Financial accounting information is used by managers, investors, financial analysts, creditors, regulators, and even employees and customers on occasion. All of these people need to understand both the current financial status of an organization, as well as the events that caused a change in that status from some prior point in time. As such, the purpose of an accounting system is to collect, summarize, and report information concerning an organization’s financial performance, and the impact of various business events on its financial status.
Financial accounting relies on a set of Generally Accepted Accounting Principles, or GAAP, to help assure financial statement readers that they see a reliable and accurate representation of the economic performance of an organization. GAAP are based on nine concepts that have existed for decades. There has been, and continues to be considerable debate in the financial community about the validity and utility of these concepts, and alternatives frequently are proposed. For the moment, however, the nine concepts discussed in this note prevail.
The principle of depreciation is based on several of these concepts, and to understand it fully, we need to review the nine concepts. This note does so briefly. It then discusses depreciation, its relationship to several of the concepts, and how it it computed.
CONCEPT #1. ENTITY
This is a simple but important concept. In financial accounting, records are kept and financial statements are prepared for the organizational entity as distinct from its owners.
CONCEPT #2. DUAL-ASPECT
Accounting’s roots can be traced to the Italian Renaissance and the then-emerging city states. At that time, there was a need for improved record keeping, both to avoid mistakes in keeping track of financial information, and to provide merchants with better information on the financial performance of their businesses. To deal with the problem, a Franciscan monk, Fra. Luca Pacioli, devised the system of double-entry bookkeeping. Fra. Pacioli, a mathematician, reasoned that if, instead of making a single entry to the accounts each time a transaction took place, a merchant made two entries in two different places, there would be a system of checks and balances. His insight gave rise to the dual aspect concept of accounting, which underlies the balance sheet.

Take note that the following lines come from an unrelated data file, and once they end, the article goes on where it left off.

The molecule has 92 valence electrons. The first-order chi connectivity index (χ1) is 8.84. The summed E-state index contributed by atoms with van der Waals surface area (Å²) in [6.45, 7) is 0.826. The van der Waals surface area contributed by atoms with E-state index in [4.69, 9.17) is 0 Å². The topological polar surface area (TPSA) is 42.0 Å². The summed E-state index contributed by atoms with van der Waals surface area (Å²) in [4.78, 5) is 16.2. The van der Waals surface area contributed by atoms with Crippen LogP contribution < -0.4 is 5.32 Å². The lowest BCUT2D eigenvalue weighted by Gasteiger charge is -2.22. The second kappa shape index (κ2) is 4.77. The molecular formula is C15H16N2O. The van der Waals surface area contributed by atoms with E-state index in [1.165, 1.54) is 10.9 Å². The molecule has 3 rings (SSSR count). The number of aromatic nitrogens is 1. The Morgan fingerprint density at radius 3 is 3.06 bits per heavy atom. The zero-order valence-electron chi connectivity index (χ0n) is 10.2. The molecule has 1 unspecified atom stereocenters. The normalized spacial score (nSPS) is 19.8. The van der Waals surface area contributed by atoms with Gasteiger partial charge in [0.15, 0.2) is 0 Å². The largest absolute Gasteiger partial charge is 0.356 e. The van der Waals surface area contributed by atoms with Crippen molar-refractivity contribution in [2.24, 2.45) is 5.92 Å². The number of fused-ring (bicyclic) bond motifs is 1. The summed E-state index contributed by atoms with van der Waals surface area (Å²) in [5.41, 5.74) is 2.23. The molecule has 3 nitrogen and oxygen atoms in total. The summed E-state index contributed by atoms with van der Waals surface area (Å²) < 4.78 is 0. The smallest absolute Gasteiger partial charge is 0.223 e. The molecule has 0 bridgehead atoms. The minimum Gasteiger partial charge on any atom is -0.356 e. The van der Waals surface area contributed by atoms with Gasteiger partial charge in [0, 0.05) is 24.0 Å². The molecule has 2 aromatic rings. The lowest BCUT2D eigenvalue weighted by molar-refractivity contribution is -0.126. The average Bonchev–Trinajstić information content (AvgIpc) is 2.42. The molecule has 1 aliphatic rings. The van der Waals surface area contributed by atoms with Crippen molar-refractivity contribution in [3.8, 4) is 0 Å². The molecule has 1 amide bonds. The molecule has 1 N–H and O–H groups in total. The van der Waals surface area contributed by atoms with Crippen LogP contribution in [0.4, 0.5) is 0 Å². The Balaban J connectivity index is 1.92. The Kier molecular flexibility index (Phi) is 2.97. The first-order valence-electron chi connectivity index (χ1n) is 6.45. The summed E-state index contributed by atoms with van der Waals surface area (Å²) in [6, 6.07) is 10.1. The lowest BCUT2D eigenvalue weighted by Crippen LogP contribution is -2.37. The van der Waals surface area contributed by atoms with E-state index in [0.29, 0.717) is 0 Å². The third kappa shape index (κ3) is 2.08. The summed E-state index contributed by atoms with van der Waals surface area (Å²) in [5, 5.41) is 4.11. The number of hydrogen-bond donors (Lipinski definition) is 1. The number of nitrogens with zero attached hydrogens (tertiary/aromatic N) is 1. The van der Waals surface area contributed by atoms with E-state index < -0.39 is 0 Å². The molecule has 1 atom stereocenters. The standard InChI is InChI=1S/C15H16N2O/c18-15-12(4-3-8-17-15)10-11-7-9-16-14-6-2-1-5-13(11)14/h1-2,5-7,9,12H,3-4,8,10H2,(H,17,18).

Since all accounting-related events result in two (sometimes more) entries to the accounts, there is a fundamental equality on a balance sheet. Specifically, an entity’s assets must be equal to the sum of its liabilities and its equity. This equality can only be preserved if two (or more) entries are made each time an accounting event occurs. An entity’s assets are what it owns or has claim to; its liabilities and equity represent how it has financed these assets. Liabilities represent financing from lenders and equity represents financing from owners plus the entity’s retained earnings.
CONCEPT #3. MONEY MEASUREMENT
Items that appear on financial statements are expressed exclusively in monetary terms. Items that can be counted must be expressed in monetary terms, and anything that cannot be measured in monetary terms is excluded from the financial statements.1
CONCEPT #4. GOING CONCERN
Bankruptcies are a reality in any market economy. For a variety of reasons, some organizations cannot survive the discipline of the marketplace. Their products or services may not be what consumers want, or they may not control their costs effectively, or they may be badly managed in other ways. In addition, many organizations may be merged with or acquired by other organizations.
1 Considerable work is underway at the moment to measure and report on intangible assets, i.e., assets that cannot be measured in monetary terms, such as the skill of an entity’s labor force. It is likely that some form of intangible reporting will emerge in the next decade or so.